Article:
IT is one of the oddities of the musical world that certain staple instruments go in and out of fashion at various times. Take the cello, for example. In the past two decades, it was an instrument one encountered only in chamber music or the odd concerto or recital. Why? It's hard to say. Is it because not every generation produces an impressive number of great cellists, or is it because, when the cello is out of favor, youngsters take up more ``popular'' instruments?
The cello has a lot going for it. Its expressive range is immense. No other stringed instrument is capable of generating such a variety of hues and timbres. It is the foundation of the string quartet and gives the depth and glow to orchestral string sound. But the instrument has its bad points, too. It is an unwieldy travel- and play-mate. Most of the time it needs its own airline seat. It fits very awkwardly between the knees, and the player must hunch over it to get the high notes. It is, clearly, not an instrument that sells itself, in the manner of a violin or a flute.
Despite the cello's drawbacks, the past 50 years have not been wanting in important cellists. Legends such as Pablo Casals, Emanuel Feuermann and, a bit later, Grigor Piatigorsky paved the way for an impressive generation and a half of players, among whom must be listed Pierre Fournier, Paul Tortelier, the late Leonard Rose, Janos Starker, and Mstislav Rostropovich. The subsequent generation produced primarily Jacqueline Du Pr'e, even though illness cut short her brilliant career.
And then there came a gap, arguably until Lynn Harrell came to musical maturity, but surely until Yo-Yo Ma blazed his way onto the concert scene a few years back. Suddenly the cello was being sought after by an increasingly avid public. Behind Mr. Ma are others who are going to clinch popularity, particularly Carter Brey, who is just now on the verge of an important career. And behind him there is a 15-year-old marvel named Matt Haimovitz, who made an unexpected New York Philharmonic debut two weekends back.
One problem facing cellists is the relative scarcity of important music, especially in the concerto literature. There are some superb concertos -- including those by Haydn, Dvorak, Elgar, Walton -- but none matches the violin concertos of Brahms or Beethoven. Schubert and Mendelssohn, along with the two aforementioned giants, wrote some glorious sonatas and trios. Bach's six unaccompanied cello suites are pillars of Western music. But the violin fared so much better in consistently challenging history's musical geniuses.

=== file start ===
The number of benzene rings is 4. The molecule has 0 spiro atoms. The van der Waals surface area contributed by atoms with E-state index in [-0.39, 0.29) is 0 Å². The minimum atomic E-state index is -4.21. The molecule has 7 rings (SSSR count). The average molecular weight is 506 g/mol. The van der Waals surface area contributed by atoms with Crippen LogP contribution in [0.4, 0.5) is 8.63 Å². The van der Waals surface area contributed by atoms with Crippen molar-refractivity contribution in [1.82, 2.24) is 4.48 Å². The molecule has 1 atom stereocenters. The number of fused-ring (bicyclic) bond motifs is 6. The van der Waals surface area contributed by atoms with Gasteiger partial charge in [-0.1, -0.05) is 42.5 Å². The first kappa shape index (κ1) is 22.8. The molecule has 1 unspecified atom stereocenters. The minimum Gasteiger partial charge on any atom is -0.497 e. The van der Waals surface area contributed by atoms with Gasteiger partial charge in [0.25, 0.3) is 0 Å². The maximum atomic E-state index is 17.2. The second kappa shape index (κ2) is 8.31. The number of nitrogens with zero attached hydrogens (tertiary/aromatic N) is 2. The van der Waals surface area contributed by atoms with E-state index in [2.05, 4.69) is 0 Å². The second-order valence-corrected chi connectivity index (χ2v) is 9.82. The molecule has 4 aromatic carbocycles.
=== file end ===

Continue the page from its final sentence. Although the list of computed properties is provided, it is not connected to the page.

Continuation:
I was reminded of this during Mr. Brey's recital at the 92nd Street Y a few weekends back. Here was a prodigiously gifted cellist playing not only some of the greatest music ever written, but transcriptions of violin pieces as well. When Brey was dealing with Bach's Sixth Cello Suite, one could marvel anew at how the composer transformed seven French baroque dance styles into a work both profound and stirring. When Brey played Fritz Kreisler's charming ``Recitativo and Scherzo-Caprice,'' however, one was mostly aware of how uncomfortably this music fit the cello. The piece clearly cries out for the penetrating wiriness of the upper range of a violin; the fruity nasality of the equivalent cello range does not communicate the same aural tension.
Surprisingly, the shortage of cello music has never stood between a promising cellist and a notable career. For instance, Mr. Haimovitz was heard with the New York Philharmonic in the Saint-Sa"ens First Cello Concerto -- delightful music, though unimportant. However, it was a wise choice. Master Haimovitz could dazzle with his pyrotechnics without forcing the issue of a 15-year-old's musical profundity. The Saint-Sa"ens can sound awfully trivial in the wrong hands; Haimovitz played it as if every note really mattered to him. He has some distracting habits, such as violent head-shaking and excessive gruntings, which have to be checked before they become ingrained. But clearly, he is one to watch.
Mr. Brey is beyond the watching stage. He is a seasoned artist gaining in strength and communicative prowess. He strides out with an ``I can't wait to play'' attitude. He plays free of mannerisms. His tone is large, pliant, seductive. And he has really begun to search below the surface of the music at hand. The Bach Sixth Cello Suite, in particular, had a vitality that kept one anticipating the next phrase. And the Beethoven Third Cello Sonata (ably partnered by Edmund Battersby) had an electric edge to it, a propulsive singerly quality. Brey radiates an enthusiasm and possesses an eloquent simplicity and musical directness that set him apart from so many performers today.
Mr. Ma is in a league all his own. He played the Elgar concerto with the Philharmonic last week. This most mournful of personal statements -- suffused with the pain of loss and a comfortless nostalgia for a musical era that had passed the composer by -- brings out the very deepest in Mr. Ma's musicmaking. Suffice it to say the performance was extraordinary, and it brought out the best in conductor Zubin Mehta and the Philharmonic players as well.